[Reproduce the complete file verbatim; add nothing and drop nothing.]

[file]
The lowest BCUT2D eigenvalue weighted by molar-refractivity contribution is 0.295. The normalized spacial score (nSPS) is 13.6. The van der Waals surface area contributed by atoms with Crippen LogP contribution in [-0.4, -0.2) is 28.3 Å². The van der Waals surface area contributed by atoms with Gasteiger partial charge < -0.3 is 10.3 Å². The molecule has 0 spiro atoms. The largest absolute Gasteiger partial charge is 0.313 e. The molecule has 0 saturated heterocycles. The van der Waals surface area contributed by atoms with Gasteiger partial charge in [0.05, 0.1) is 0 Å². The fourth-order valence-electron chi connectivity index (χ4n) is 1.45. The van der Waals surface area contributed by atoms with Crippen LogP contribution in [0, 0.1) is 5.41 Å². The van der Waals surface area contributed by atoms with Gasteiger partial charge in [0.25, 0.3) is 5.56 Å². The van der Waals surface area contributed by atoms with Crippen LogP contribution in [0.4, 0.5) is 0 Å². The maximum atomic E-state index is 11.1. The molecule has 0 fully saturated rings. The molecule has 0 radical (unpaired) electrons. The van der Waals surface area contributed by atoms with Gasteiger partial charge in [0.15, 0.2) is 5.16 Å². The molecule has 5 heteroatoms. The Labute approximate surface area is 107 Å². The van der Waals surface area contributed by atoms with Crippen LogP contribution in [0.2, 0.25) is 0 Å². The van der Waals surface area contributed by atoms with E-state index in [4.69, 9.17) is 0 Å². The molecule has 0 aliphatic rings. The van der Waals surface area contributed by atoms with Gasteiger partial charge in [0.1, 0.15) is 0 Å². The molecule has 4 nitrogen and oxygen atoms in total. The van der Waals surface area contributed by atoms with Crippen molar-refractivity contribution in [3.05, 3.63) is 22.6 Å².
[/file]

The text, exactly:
The lowest BCUT2D eigenvalue weighted by molar-refractivity contribution is 0.295. The normalized spacial score (nSPS) is 13.6. The van der Waals surface area contributed by atoms with Crippen LogP contribution in [-0.4, -0.2) is 28.3 Å². The van der Waals surface area contributed by atoms with Gasteiger partial charge < -0.3 is 10.3 Å². The molecule has 0 spiro atoms. The largest absolute Gasteiger partial charge is 0.313 e. The molecule has 0 saturated heterocycles. The van der Waals surface area contributed by atoms with Gasteiger partial charge in [0.05, 0.1) is 0 Å². The fourth-order valence-electron chi connectivity index (χ4n) is 1.45. The van der Waals surface area contributed by atoms with Crippen LogP contribution in [0, 0.1) is 5.41 Å². The van der Waals surface area contributed by atoms with Gasteiger partial charge in [0.25, 0.3) is 5.56 Å². The van der Waals surface area contributed by atoms with Crippen LogP contribution in [0.4, 0.5) is 0 Å². The maximum atomic E-state index is 11.1. The molecule has 0 fully saturated rings. The molecule has 0 radical (unpaired) electrons. The van der Waals surface area contributed by atoms with Gasteiger partial charge in [0.15, 0.2) is 5.16 Å². The molecule has 5 heteroatoms. The Labute approximate surface area is 107 Å². The van der Waals surface area contributed by atoms with Crippen LogP contribution in [0.2, 0.25) is 0 Å². The van der Waals surface area contributed by atoms with E-state index in [4.69, 9.17) is 0 Å². The molecule has 0 aliphatic rings. The van der Waals surface area contributed by atoms with Gasteiger partial charge in [0.1, 0.15) is 0 Å². The molecule has 4 nitrogen and oxygen atoms in total. The van der Waals surface area contributed by atoms with Crippen molar-refractivity contribution in [3.05, 3.63) is 22.6 Å².